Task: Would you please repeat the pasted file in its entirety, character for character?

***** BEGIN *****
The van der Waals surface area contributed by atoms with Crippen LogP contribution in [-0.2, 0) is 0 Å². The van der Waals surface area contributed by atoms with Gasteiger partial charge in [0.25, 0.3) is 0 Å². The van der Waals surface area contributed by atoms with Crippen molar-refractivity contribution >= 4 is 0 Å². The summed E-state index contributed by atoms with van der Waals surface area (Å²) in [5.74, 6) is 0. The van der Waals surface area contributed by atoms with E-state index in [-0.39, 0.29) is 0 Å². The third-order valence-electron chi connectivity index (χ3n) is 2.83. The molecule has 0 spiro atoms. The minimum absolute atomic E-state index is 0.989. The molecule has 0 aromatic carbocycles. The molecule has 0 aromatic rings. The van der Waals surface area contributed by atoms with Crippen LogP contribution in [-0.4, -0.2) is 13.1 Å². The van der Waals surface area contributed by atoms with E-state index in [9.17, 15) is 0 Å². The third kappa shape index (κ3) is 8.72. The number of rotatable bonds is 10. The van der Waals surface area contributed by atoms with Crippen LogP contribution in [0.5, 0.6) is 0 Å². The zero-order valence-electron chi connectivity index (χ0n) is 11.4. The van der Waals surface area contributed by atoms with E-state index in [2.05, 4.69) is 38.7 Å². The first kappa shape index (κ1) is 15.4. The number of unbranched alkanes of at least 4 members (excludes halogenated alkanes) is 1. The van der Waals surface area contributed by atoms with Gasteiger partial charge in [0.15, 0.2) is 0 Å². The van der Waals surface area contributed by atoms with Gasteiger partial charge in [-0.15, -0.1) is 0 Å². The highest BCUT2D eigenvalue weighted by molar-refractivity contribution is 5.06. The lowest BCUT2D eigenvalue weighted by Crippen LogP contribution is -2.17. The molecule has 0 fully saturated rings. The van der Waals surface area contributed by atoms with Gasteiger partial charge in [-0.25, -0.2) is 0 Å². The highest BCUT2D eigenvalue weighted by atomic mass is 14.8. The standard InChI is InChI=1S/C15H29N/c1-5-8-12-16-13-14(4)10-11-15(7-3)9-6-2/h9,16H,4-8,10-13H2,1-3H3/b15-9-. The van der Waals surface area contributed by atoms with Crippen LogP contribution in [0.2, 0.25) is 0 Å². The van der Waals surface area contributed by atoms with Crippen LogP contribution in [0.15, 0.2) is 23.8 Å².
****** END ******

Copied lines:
The van der Waals surface area contributed by atoms with Crippen LogP contribution in [-0.2, 0) is 0 Å². The van der Waals surface area contributed by atoms with Gasteiger partial charge in [0.25, 0.3) is 0 Å². The van der Waals surface area contributed by atoms with Crippen molar-refractivity contribution >= 4 is 0 Å². The summed E-state index contributed by atoms with van der Waals surface area (Å²) in [5.74, 6) is 0. The van der Waals surface area contributed by atoms with E-state index in [-0.39, 0.29) is 0 Å². The third-order valence-electron chi connectivity index (χ3n) is 2.83. The molecule has 0 spiro atoms. The minimum absolute atomic E-state index is 0.989. The molecule has 0 aromatic carbocycles. The molecule has 0 aromatic rings. The van der Waals surface area contributed by atoms with Crippen LogP contribution in [-0.4, -0.2) is 13.1 Å². The van der Waals surface area contributed by atoms with E-state index in [9.17, 15) is 0 Å². The third kappa shape index (κ3) is 8.72. The number of rotatable bonds is 10. The van der Waals surface area contributed by atoms with Crippen LogP contribution in [0.5, 0.6) is 0 Å². The zero-order valence-electron chi connectivity index (χ0n) is 11.4. The van der Waals surface area contributed by atoms with E-state index in [2.05, 4.69) is 38.7 Å². The first kappa shape index (κ1) is 15.4. The number of unbranched alkanes of at least 4 members (excludes halogenated alkanes) is 1. The van der Waals surface area contributed by atoms with Gasteiger partial charge in [0.15, 0.2) is 0 Å². The van der Waals surface area contributed by atoms with Gasteiger partial charge in [-0.15, -0.1) is 0 Å². The highest BCUT2D eigenvalue weighted by molar-refractivity contribution is 5.06. The lowest BCUT2D eigenvalue weighted by Crippen LogP contribution is -2.17. The molecule has 0 fully saturated rings. The van der Waals surface area contributed by atoms with Gasteiger partial charge in [-0.25, -0.2) is 0 Å². The highest BCUT2D eigenvalue weighted by atomic mass is 14.8. The standard InChI is InChI=1S/C15H29N/c1-5-8-12-16-13-14(4)10-11-15(7-3)9-6-2/h9,16H,4-8,10-13H2,1-3H3/b15-9-. The van der Waals surface area contributed by atoms with Crippen LogP contribution in [0.2, 0.25) is 0 Å². The van der Waals surface area contributed by atoms with Crippen LogP contribution in [0.15, 0.2) is 23.8 Å².